Relative contributions of neuromuscular factors to muscle strength decline with age

Siddiqi, A 2016, Relative contributions of neuromuscular factors to muscle strength decline with age, Doctor of Philosophy (PhD), Electrical and Computer Engineering, RMIT University.

Document type: Thesis
Collection: Theses

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Title Relative contributions of neuromuscular factors to muscle strength decline with age
Author(s) Siddiqi, A
Year 2016
Abstract Aging is associated with numerous changes in the human body. One of the most prominent alterations is in the decline of neuromuscular function leading to loss of muscle strength. Muscular weakness in the lower limb muscles is a risk factor for falls in the elderly, with the Tibialis Anterior (TA) playing a pivotal role. This loss in strength has been identified as being due to several age-associated neuromuscular alterations. These alterations can be unique for each muscle, depending on their functional role and composition. Nonetheless, the individual contributions of the altered neuromuscular properties to muscle strength decline remain unclear. A need to delineate these influences has been identified in order to provide a more targeted strength preservation strategy for the elderly.

This thesis has investigated the relative influence of neuromuscular properties on age-associated muscle strength decline in the Tibialis Anterior using a new improved computational surface electromyogram (sEMG) and muscle force model. It has further used this model to estimate the neuromuscular properties and expected strength loss in the older cohorts from the age-associated sEMG changes. It has also investigated the inhomogeneous aging of the Triceps Surae (TS) in comparison to the Tibialis Anterior using sEMG.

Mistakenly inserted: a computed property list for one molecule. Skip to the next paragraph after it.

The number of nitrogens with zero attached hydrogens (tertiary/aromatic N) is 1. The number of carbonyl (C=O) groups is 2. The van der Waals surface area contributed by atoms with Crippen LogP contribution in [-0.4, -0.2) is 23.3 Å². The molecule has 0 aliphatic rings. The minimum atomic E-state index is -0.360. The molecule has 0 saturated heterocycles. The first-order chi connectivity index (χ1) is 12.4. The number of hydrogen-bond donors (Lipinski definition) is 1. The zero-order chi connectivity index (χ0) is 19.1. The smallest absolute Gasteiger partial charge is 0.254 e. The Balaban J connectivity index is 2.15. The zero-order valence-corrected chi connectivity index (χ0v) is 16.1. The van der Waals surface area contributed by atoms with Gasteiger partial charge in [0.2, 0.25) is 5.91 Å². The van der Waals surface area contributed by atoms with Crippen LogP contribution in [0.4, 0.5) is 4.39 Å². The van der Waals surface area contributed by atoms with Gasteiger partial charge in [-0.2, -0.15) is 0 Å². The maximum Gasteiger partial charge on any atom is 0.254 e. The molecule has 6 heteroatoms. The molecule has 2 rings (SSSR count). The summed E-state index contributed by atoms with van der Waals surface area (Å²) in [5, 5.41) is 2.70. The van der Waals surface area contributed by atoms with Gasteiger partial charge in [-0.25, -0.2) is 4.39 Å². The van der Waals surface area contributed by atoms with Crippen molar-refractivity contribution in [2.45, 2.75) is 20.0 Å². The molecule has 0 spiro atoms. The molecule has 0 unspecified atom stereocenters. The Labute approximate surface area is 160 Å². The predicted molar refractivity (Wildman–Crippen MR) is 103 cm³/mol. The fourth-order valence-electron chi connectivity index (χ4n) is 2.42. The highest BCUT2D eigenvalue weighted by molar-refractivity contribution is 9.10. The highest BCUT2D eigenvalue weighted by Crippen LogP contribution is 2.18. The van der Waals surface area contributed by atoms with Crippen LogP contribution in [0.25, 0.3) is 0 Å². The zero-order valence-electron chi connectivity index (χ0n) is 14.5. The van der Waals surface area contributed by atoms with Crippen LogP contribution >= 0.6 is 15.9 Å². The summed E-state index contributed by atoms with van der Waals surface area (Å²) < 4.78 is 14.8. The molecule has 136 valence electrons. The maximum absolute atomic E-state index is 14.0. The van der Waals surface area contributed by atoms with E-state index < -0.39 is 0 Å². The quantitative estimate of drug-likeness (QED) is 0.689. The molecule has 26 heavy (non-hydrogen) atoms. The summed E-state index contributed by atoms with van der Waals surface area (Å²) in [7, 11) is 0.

A series of experiments were performed with healthy young cohorts (age range: 20-30 years) and older cohorts (age range: 60-85 years). They performed isometric dorsi- and plantarflexion of the ankle at six fractions of their maximal voluntary contraction (MVC), and their exerted force and sEMG from the TA and TS muscles was recorded. The power spectrum (PSD) and bispectrum of the sEMG was computed for each participant.

This study has found significant age-associated changes in the sEMG’s PSD, and Gaussianity where older cohorts had higher maximal power and increased non-Gaussianity of their sEMG. These changes were attributable to the age-associated physiological motor unit remodelling reported in literature.

This study has also found the TA to have significantly higher age-associated increase in the maximal power of the PSD in comparison to TS. Within the Triceps Surae complex, the Soleus and Lateral Gastrocnemius were not significantly affected in comparison to Medial Gastrocnemius. These differential changes were considered to be due to different fibre composition, and rates of age-associated neuromuscular changes.

The simulation studies performed with the sEMG model found the firing rate as the most influential property, followed by muscular factors. The model was also able to estimate the aging condition that described the older cohorts of this study. The older cohorts’ TA were characterised to have moderate motor unit remodelling which corresponded to a 40% loss of motor units with half the number of fast fibres.

This study highlights that firing rate is the most influential property regulating muscle strength. It also establishes that moderate motor unit remodelling in the TA may not be accompanied with strength loss. This was also found in the TS muscles, which was differently altered to the TA. This information can be used to provide more targeted strength preservation strategies for the prevention of falls in the elderly.
Degree Doctor of Philosophy (PhD)
Institution RMIT University
School, Department or Centre Electrical and Computer Engineering
Subjects Simulation and Modelling
Biomedical Instrumentation
Keyword(s) Surface electromyogram
Computational model
Tibialis anterior
Triceps surae
Neuromuscular strength
Higher order statistics
Power spectrum
Muscle force
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Created: Wed, 24 Aug 2016, 14:41:34 EST by Keely Chapman
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